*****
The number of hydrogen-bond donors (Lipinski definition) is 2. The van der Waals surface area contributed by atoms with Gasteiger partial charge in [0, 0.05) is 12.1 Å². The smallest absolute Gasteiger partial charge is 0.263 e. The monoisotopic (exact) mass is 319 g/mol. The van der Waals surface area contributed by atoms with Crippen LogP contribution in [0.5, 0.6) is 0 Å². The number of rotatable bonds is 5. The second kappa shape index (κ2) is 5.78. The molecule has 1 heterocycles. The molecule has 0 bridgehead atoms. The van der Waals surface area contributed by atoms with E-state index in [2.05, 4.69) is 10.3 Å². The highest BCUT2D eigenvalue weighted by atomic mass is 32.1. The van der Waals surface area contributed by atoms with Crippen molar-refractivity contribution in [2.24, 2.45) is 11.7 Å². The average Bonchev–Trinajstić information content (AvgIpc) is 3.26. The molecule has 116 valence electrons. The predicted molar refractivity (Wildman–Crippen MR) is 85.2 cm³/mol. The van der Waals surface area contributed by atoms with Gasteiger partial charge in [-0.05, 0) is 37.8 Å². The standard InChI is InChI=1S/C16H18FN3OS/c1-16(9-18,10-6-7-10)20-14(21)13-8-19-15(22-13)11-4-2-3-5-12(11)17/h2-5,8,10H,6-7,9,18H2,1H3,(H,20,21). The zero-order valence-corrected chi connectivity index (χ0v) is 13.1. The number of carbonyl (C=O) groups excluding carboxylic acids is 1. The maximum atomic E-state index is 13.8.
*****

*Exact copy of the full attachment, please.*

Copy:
The number of hydrogen-bond donors (Lipinski definition) is 2. The van der Waals surface area contributed by atoms with Gasteiger partial charge in [0, 0.05) is 12.1 Å². The smallest absolute Gasteiger partial charge is 0.263 e. The monoisotopic (exact) mass is 319 g/mol. The van der Waals surface area contributed by atoms with Crippen LogP contribution in [0.5, 0.6) is 0 Å². The number of rotatable bonds is 5. The second kappa shape index (κ2) is 5.78. The molecule has 1 heterocycles. The molecule has 0 bridgehead atoms. The van der Waals surface area contributed by atoms with E-state index in [2.05, 4.69) is 10.3 Å². The highest BCUT2D eigenvalue weighted by atomic mass is 32.1. The van der Waals surface area contributed by atoms with Crippen molar-refractivity contribution in [2.24, 2.45) is 11.7 Å². The average Bonchev–Trinajstić information content (AvgIpc) is 3.26. The molecule has 116 valence electrons. The predicted molar refractivity (Wildman–Crippen MR) is 85.2 cm³/mol. The van der Waals surface area contributed by atoms with Gasteiger partial charge in [-0.05, 0) is 37.8 Å². The standard InChI is InChI=1S/C16H18FN3OS/c1-16(9-18,10-6-7-10)20-14(21)13-8-19-15(22-13)11-4-2-3-5-12(11)17/h2-5,8,10H,6-7,9,18H2,1H3,(H,20,21). The zero-order valence-corrected chi connectivity index (χ0v) is 13.1. The number of carbonyl (C=O) groups excluding carboxylic acids is 1. The maximum atomic E-state index is 13.8.